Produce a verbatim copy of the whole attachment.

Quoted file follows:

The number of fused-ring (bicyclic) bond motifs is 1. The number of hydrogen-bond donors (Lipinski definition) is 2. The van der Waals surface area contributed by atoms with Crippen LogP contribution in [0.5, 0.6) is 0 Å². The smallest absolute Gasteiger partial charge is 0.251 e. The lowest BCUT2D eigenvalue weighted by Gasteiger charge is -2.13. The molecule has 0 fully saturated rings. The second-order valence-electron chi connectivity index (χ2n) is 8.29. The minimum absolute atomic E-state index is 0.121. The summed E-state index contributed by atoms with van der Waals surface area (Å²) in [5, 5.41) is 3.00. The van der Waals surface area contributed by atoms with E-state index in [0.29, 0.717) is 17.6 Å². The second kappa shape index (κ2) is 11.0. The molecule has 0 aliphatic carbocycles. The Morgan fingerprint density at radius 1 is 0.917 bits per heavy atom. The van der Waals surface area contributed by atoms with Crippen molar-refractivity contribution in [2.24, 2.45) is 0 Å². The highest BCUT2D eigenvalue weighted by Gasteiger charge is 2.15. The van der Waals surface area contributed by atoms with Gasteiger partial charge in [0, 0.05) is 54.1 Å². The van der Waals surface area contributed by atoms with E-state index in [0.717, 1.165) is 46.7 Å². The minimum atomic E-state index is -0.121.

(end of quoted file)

The number of fused-ring (bicyclic) bond motifs is 1. The number of hydrogen-bond donors (Lipinski definition) is 2. The van der Waals surface area contributed by atoms with Crippen LogP contribution in [0.5, 0.6) is 0 Å². The smallest absolute Gasteiger partial charge is 0.251 e. The lowest BCUT2D eigenvalue weighted by Gasteiger charge is -2.13. The molecule has 0 fully saturated rings. The second-order valence-electron chi connectivity index (χ2n) is 8.29. The minimum absolute atomic E-state index is 0.121. The summed E-state index contributed by atoms with van der Waals surface area (Å²) in [5, 5.41) is 3.00. The van der Waals surface area contributed by atoms with E-state index in [0.29, 0.717) is 17.6 Å². The second kappa shape index (κ2) is 11.0. The molecule has 0 aliphatic carbocycles. The Morgan fingerprint density at radius 1 is 0.917 bits per heavy atom. The van der Waals surface area contributed by atoms with Crippen molar-refractivity contribution in [2.24, 2.45) is 0 Å². The highest BCUT2D eigenvalue weighted by Gasteiger charge is 2.15. The van der Waals surface area contributed by atoms with Gasteiger partial charge in [0, 0.05) is 54.1 Å². The van der Waals surface area contributed by atoms with E-state index in [0.717, 1.165) is 46.7 Å². The minimum atomic E-state index is -0.121.